It’s not that I think Emanuel is above blame. It’s just that I think it a bit simple-minded to believe that removing Rahm in any way resolves the situation or fixes the problem that our society has with regards to the police and the way they perceive many non-white people.
MY OWN ATTENTION is focusing more on the legal battle that will take place in the courts concerning Jason Van Dyke, the police officer who last week learned he was indicted by a grand jury on six counts of murder for the death of Laquan McDonald.
You can fire all the police officers and remove all the political people you want. But if Van Dyke winds up being acquitted of those criminal charges, that will be the ultimate blow to the activists. They want to dump the status quo – where the problem lies within the very culture we have created for our law enforcement.
To me, the people who are now shouting the loudest to dump Rahm Emanuel seem like the same people who were screaming during the election cycle earlier this year – but weren’t numerous enough to actually defeat him at the ballot.
They come across like sore losers who could never defeat Emanuel when he ran for those Northwest Side congressional seats or mayor in the past. By having people disrupting Rahm appearances with screams of “16 shots” (the number of bullets supposedly fired into McDonald’s corpse), they come across as ghoulish sorts who are trying to take advantage of a teenager’s tragic death for their own purposes.
THAT IS SOMETHING I just can’t get into. It has pushed me into appearing to be in the Emanuel camp – even though I can appreciate the degree to which the police department’s management is under the control of the mayor.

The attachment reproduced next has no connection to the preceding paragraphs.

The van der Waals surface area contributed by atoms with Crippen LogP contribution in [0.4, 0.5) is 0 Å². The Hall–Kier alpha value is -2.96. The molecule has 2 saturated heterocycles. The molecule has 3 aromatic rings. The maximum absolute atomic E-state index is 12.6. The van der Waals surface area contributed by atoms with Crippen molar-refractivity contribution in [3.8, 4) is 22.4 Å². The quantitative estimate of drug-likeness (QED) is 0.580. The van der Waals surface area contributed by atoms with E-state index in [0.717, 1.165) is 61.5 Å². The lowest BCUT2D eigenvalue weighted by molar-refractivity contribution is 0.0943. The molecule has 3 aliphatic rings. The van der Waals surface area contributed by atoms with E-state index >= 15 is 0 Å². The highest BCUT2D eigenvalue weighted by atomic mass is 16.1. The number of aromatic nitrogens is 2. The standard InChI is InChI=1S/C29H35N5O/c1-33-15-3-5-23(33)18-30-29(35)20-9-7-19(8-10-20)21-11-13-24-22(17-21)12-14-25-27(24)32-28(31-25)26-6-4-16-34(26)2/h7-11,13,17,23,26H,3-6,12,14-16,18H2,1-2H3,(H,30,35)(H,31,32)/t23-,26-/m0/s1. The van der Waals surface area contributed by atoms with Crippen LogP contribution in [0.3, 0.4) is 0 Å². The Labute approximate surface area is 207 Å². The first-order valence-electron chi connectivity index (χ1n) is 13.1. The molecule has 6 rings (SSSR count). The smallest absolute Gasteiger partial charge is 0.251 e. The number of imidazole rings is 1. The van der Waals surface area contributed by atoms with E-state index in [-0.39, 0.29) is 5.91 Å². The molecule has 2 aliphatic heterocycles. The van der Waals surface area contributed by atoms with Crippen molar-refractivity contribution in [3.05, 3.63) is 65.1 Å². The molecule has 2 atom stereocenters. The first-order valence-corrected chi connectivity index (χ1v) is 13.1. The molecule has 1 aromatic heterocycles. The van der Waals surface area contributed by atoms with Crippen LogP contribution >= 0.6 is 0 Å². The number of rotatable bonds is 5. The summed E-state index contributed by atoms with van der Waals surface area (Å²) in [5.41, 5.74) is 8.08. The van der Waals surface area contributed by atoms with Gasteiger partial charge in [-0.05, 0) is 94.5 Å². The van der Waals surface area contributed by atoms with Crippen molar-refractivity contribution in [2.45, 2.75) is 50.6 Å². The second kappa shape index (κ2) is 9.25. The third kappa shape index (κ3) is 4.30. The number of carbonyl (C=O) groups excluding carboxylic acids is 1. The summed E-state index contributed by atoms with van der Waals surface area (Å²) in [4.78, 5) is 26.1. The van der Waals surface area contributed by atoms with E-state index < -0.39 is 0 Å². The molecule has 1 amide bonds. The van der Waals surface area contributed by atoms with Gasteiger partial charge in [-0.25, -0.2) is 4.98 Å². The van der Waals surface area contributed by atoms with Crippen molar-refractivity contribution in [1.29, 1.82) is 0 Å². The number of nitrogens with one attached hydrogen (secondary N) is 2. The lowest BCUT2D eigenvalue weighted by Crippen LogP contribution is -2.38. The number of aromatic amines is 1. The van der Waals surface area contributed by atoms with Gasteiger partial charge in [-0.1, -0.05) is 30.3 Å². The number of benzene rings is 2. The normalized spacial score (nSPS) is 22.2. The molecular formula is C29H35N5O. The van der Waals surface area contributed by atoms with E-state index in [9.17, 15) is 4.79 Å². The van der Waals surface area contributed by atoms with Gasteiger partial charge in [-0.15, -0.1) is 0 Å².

|WASHINGTON: Does he also draw blame?|
But if we’re going to blame Rahm, we also have to blame both Daleys, Byrne, Bilandic, Kennelly and probably every single person who has ever held the post of Chicago mayor.
For that matter, the list also should include Washington and Sawyer. For although those African-American men picked African-American officials to head the police department during their eras, they obviously were unable to rid our law enforcement of the idea that they serve to protect us FROM the African-American segment of our society.
Which if we’re to be honest, is an attitude that we will see in police departments across our country – although more pronounced in some communities than in others. Thinking that picking a black man to be the new police superintendent in Chicago isn’t enough to resolve the situation.
|DALEY: Has Rahm matched 'shoot to kill'|
NOT THAT I don’t doubt this will influence the legacy of Emanuel as our mayor. This is going to be one of the issues for which his time as mayor will be remembered.
Heck, some people will want to go out of their way to think of it as the dominant issue – just as their grandfathers likely are the people who think of Richard J. Daley as nothing more than the mayor who gave the “shoot to kill” order to police back in 1968 or enjoy hearing over and over Dick Daley’s verbal gaffe that the police exist to “preserve disorder.”
It may well be that the tension remains enough that Emanuel never does advance to a higher-level political post.
Although in all honesty, that is just the nature of the mayoral post. There is a reason why Chicago mayors never go higher – and not just because most of them lack a certain level of ambition for other levels of government that they believe being Chicago mayor IS the ultimate post!
IT AMUSES ME back to remembering when Emanuel tried to avoid taking the White House chief of staff post because he enjoyed being a Congressman and had dreams of someday becoming House speaker.
That dream is so long dead and buried that I wonder if Emanuel himself ever wonders if he should have been more stubborn and held out, rather than give in to Obama and put himself on the track that led him to City Hall.